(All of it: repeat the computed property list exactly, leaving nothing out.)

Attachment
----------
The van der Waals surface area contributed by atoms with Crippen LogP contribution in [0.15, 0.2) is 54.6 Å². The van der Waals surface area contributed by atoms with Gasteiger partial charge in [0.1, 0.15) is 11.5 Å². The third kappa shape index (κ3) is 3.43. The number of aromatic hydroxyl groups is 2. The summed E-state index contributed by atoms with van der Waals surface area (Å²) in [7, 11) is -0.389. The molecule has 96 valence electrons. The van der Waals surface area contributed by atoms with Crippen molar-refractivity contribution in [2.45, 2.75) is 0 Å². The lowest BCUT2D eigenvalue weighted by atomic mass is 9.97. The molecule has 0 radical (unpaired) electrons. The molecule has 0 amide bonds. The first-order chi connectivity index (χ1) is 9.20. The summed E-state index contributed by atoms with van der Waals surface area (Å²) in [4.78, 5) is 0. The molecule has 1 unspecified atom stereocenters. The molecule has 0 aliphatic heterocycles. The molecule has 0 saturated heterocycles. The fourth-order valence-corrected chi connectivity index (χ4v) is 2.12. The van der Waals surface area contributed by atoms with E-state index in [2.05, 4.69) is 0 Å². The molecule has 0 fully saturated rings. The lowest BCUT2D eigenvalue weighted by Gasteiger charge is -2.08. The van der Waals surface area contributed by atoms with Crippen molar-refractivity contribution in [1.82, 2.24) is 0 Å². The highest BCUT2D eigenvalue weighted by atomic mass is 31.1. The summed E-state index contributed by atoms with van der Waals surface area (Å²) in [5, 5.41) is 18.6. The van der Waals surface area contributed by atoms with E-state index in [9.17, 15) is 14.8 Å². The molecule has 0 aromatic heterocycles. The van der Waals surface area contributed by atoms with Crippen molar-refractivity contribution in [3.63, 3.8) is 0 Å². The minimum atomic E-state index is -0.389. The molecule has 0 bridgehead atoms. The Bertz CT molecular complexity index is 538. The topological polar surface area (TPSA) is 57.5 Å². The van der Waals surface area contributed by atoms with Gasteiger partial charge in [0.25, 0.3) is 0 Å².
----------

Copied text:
The van der Waals surface area contributed by atoms with Crippen LogP contribution in [0.15, 0.2) is 54.6 Å². The van der Waals surface area contributed by atoms with Gasteiger partial charge in [0.1, 0.15) is 11.5 Å². The third kappa shape index (κ3) is 3.43. The number of aromatic hydroxyl groups is 2. The summed E-state index contributed by atoms with van der Waals surface area (Å²) in [7, 11) is -0.389. The molecule has 96 valence electrons. The van der Waals surface area contributed by atoms with Crippen molar-refractivity contribution in [2.45, 2.75) is 0 Å². The lowest BCUT2D eigenvalue weighted by atomic mass is 9.97. The molecule has 0 radical (unpaired) electrons. The molecule has 0 amide bonds. The first-order chi connectivity index (χ1) is 9.20. The summed E-state index contributed by atoms with van der Waals surface area (Å²) in [4.78, 5) is 0. The molecule has 1 unspecified atom stereocenters. The molecule has 0 aliphatic heterocycles. The molecule has 0 saturated heterocycles. The fourth-order valence-corrected chi connectivity index (χ4v) is 2.12. The van der Waals surface area contributed by atoms with E-state index in [2.05, 4.69) is 0 Å². The molecule has 0 fully saturated rings. The lowest BCUT2D eigenvalue weighted by Gasteiger charge is -2.08. The van der Waals surface area contributed by atoms with Crippen molar-refractivity contribution in [1.82, 2.24) is 0 Å². The highest BCUT2D eigenvalue weighted by atomic mass is 31.1. The summed E-state index contributed by atoms with van der Waals surface area (Å²) in [5, 5.41) is 18.6. The van der Waals surface area contributed by atoms with E-state index in [9.17, 15) is 14.8 Å². The molecule has 0 aromatic heterocycles. The van der Waals surface area contributed by atoms with Crippen molar-refractivity contribution in [3.63, 3.8) is 0 Å². The minimum atomic E-state index is -0.389. The molecule has 0 bridgehead atoms. The Bertz CT molecular complexity index is 538. The topological polar surface area (TPSA) is 57.5 Å². The van der Waals surface area contributed by atoms with Gasteiger partial charge in [0.25, 0.3) is 0 Å².